Trying New Tactics Before Deer Season Starts – An...

The Late Season Potential of Hunting Clear-Cuts for Deer

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How to Hunt the Rut with Harold Knight and David Hale

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Harold Knight and David Hale, the founders of Knight and Hale Game Calls in Cadiz, Kentucky, both believe that you’ll have your best opportunity to take a trophy buck during the rut.

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Let’s examine the strategies they use to bag a big buck at this time of the year. According to Knight, “Although I hunt exclusively from a tree stand when I bowhunt, often I’ll hunt from the ground during the rut when I hunt with a rifle. The real secret to hunting from the ground is to use a wind checker and constantly be aware of the wind’s direction. You must always walk into the wind when you hunt on the ground. You must respect the deer’s nose and its ability to detect human odor. By being mobile, you can check scrapes, bedding areas, feeding regions, creek crossings and funnels all in a day’s time for a big buck.

The second most-important ingredient to successfully hunting from the ground during the rut is that you must move very slowly. The slower you move, the more deer you’ll see. Even if a deer spots you moving slowly, if he can’t detect your human form, then you still won’t spook him. Walk as though you know the deer is watching you, which he probably is. Don’t make any quick moves, and be conscious not to step on sticks and branches that pop under your feet.”

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Although many sportsmen hunt scrape lines, food sources and travel corridors during the rut, David Hale suggests you hunt broom sage fields often not more than 2 or 3 acres in size. “These kinds of places are where you’ll never hunt at other times of the year, because there’s no reason for bucks to be there at other times of the year,” Hale explains. “A buck likes to show himself in these sites to attract does. By setting up a tree stand on the edge of a small, non-agricultural field like this, I’ve taken more bucks during the rut than at any other types of tree stand site. The other advantage to hunting these small fields is that the deer will rarely if ever encounter hunter pressure there. Any type of field that has foliage up about 3- to 4-foot high is a prime field to set up a tree stand during the rut.”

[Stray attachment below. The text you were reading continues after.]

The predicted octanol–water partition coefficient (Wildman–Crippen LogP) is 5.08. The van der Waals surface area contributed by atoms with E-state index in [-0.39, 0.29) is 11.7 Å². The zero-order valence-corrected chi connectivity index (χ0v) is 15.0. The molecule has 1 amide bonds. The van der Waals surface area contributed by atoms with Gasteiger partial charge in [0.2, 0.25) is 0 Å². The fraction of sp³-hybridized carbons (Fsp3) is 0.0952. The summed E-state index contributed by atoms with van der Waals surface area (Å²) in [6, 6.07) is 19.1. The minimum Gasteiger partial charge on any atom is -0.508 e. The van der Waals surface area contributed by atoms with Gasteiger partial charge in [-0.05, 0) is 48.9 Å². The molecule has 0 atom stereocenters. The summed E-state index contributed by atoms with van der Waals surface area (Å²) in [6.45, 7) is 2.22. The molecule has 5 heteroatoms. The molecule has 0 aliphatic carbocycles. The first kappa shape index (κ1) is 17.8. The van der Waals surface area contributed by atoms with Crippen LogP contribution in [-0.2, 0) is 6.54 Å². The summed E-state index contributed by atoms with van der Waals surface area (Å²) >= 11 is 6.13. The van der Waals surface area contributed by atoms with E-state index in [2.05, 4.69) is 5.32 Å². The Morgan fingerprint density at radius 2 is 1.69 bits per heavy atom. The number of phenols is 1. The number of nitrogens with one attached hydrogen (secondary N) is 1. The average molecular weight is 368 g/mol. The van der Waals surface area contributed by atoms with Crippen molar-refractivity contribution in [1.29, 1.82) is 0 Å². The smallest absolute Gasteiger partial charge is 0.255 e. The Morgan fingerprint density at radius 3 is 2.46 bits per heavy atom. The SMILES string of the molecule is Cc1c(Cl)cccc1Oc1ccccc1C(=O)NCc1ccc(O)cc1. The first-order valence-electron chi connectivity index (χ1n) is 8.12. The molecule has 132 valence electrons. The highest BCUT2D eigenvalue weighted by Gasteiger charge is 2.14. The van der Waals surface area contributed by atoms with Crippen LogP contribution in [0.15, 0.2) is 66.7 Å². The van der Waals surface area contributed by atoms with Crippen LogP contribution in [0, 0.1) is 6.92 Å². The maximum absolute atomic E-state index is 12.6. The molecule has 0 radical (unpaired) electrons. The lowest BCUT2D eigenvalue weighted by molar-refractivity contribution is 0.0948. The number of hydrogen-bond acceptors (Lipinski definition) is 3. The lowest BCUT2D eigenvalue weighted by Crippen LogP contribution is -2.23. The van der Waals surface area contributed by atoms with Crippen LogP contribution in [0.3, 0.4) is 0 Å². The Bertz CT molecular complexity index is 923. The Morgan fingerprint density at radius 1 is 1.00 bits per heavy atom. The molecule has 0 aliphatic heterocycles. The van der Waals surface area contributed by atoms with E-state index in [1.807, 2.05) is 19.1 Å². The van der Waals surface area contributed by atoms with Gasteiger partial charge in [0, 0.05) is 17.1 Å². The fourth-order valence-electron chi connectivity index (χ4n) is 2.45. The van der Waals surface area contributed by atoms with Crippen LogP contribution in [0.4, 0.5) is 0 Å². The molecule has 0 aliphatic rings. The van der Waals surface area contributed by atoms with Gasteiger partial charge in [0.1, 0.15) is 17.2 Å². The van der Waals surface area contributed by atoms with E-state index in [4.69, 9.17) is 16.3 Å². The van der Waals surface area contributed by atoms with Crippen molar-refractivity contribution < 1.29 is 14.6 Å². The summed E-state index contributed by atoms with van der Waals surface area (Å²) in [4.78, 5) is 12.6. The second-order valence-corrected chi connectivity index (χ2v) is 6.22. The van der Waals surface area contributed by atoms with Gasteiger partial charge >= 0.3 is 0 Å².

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“How to Hunt Deer Up Close: With Bows, Rifles, Muzzleloaders and Crossbows,” “Deer and Fixings,” “PhD Whitetails,” and “Bowhunting Deer: The Secrets of the PSE Pros,” by John E. Phillips. “Click here to get these books.”

About the Author

John Phillips, winner of the 2012 Homer Circle Fishing Award for outstanding fishing writer by the American Sportfishing Association (AMA) and the Professional Outdoor Media Association (POMA), the 2008 Crossbow Communicator of the year and the 2007 Legendary Communicator chosen for induction into the National Fresh Water Hall of Fame, is a freelance writer (over 6,000 magazine articles for about 100 magazines and several thousand newspaper columns published), magazine editor, photographer for print media as well as industry catalogues (over 25,000 photos published), lecturer, outdoor consultant, marketing consultant, book author and daily internet content provider with an overview of the outdoors. Click here for more information and a list of all the books available from John E. Phillips.

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